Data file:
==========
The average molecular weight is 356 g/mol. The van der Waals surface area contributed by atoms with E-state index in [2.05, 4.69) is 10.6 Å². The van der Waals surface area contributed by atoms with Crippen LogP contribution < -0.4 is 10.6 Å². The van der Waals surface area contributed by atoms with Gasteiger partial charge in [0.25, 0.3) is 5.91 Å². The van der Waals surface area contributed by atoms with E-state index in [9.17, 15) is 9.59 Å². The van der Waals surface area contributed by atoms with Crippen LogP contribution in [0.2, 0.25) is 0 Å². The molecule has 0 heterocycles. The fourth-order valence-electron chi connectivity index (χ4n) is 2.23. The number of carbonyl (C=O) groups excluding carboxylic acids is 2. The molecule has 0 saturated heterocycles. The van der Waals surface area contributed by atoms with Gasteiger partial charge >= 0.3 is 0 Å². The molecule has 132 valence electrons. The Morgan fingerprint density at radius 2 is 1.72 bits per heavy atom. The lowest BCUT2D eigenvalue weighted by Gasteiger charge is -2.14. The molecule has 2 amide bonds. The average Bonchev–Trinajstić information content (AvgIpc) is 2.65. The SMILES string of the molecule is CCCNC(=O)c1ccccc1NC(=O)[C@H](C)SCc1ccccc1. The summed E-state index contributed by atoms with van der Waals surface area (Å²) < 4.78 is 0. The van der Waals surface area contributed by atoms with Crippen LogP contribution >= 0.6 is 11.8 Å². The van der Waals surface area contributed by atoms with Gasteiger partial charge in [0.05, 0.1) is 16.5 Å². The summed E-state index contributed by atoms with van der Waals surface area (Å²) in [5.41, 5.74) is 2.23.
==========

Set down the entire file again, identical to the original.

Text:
The average molecular weight is 356 g/mol. The van der Waals surface area contributed by atoms with E-state index in [2.05, 4.69) is 10.6 Å². The van der Waals surface area contributed by atoms with Crippen LogP contribution < -0.4 is 10.6 Å². The van der Waals surface area contributed by atoms with Gasteiger partial charge in [0.25, 0.3) is 5.91 Å². The van der Waals surface area contributed by atoms with E-state index in [9.17, 15) is 9.59 Å². The van der Waals surface area contributed by atoms with Crippen LogP contribution in [0.2, 0.25) is 0 Å². The molecule has 0 heterocycles. The fourth-order valence-electron chi connectivity index (χ4n) is 2.23. The number of carbonyl (C=O) groups excluding carboxylic acids is 2. The molecule has 0 saturated heterocycles. The van der Waals surface area contributed by atoms with Gasteiger partial charge >= 0.3 is 0 Å². The molecule has 132 valence electrons. The Morgan fingerprint density at radius 2 is 1.72 bits per heavy atom. The lowest BCUT2D eigenvalue weighted by Gasteiger charge is -2.14. The molecule has 2 amide bonds. The average Bonchev–Trinajstić information content (AvgIpc) is 2.65. The SMILES string of the molecule is CCCNC(=O)c1ccccc1NC(=O)[C@H](C)SCc1ccccc1. The summed E-state index contributed by atoms with van der Waals surface area (Å²) < 4.78 is 0. The van der Waals surface area contributed by atoms with Crippen LogP contribution >= 0.6 is 11.8 Å². The van der Waals surface area contributed by atoms with Gasteiger partial charge in [0.05, 0.1) is 16.5 Å². The summed E-state index contributed by atoms with van der Waals surface area (Å²) in [5.41, 5.74) is 2.23.